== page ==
Medical school fashion: United Kingdom
We asked medical students around the world what they wear
The dress code for doctors, medical students, and all healthcare workers should adhere to a fundamental ethos of the Hippocratic oath—do no harm. The National Health Service’s rules about removing white coats and demanding health workers to be bare below the elbows aim to prevent the spread of iatrogenic complications. But such policies are already being discredited, and the removal of the wristwatch has been criticised for hindering accurate readings of respiratory rate and pulse, potentially jeopardising patient safety (BMJ 2008;337:a938).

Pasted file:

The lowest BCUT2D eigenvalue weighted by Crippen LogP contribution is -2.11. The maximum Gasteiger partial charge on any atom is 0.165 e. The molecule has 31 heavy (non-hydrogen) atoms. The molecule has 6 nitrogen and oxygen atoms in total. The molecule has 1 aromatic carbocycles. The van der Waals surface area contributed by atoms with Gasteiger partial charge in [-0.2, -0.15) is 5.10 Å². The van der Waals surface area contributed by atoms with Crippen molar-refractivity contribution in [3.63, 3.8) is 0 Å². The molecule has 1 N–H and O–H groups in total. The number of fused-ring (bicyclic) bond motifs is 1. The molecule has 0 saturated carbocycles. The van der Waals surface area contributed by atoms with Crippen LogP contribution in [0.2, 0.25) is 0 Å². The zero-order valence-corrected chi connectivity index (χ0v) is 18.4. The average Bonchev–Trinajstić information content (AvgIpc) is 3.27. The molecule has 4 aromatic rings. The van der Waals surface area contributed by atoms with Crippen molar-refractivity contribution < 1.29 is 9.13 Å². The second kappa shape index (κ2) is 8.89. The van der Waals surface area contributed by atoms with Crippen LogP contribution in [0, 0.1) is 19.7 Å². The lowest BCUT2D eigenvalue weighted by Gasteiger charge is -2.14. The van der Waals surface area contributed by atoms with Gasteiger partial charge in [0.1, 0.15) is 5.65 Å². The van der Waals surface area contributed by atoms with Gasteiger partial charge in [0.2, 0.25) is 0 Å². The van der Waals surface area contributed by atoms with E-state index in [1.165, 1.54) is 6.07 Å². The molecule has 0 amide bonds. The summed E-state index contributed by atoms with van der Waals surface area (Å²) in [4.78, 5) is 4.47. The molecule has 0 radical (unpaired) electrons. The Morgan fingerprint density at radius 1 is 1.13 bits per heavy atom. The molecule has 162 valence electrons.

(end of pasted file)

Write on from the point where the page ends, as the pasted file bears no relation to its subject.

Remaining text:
Whether dress acts as a barrier to doctor-patient communication is more difficult to ascertain. In Manchester Medical School such a line of argument bans T shirts with slogans, visible body art, nail varnish or extensions, extreme hair styles, body and face jewellery (except small stud earrings and wedding rings), wrist bands, revealing clothing, open toed sandals, and footwear with heels.
I have no objections to these prohibitions: it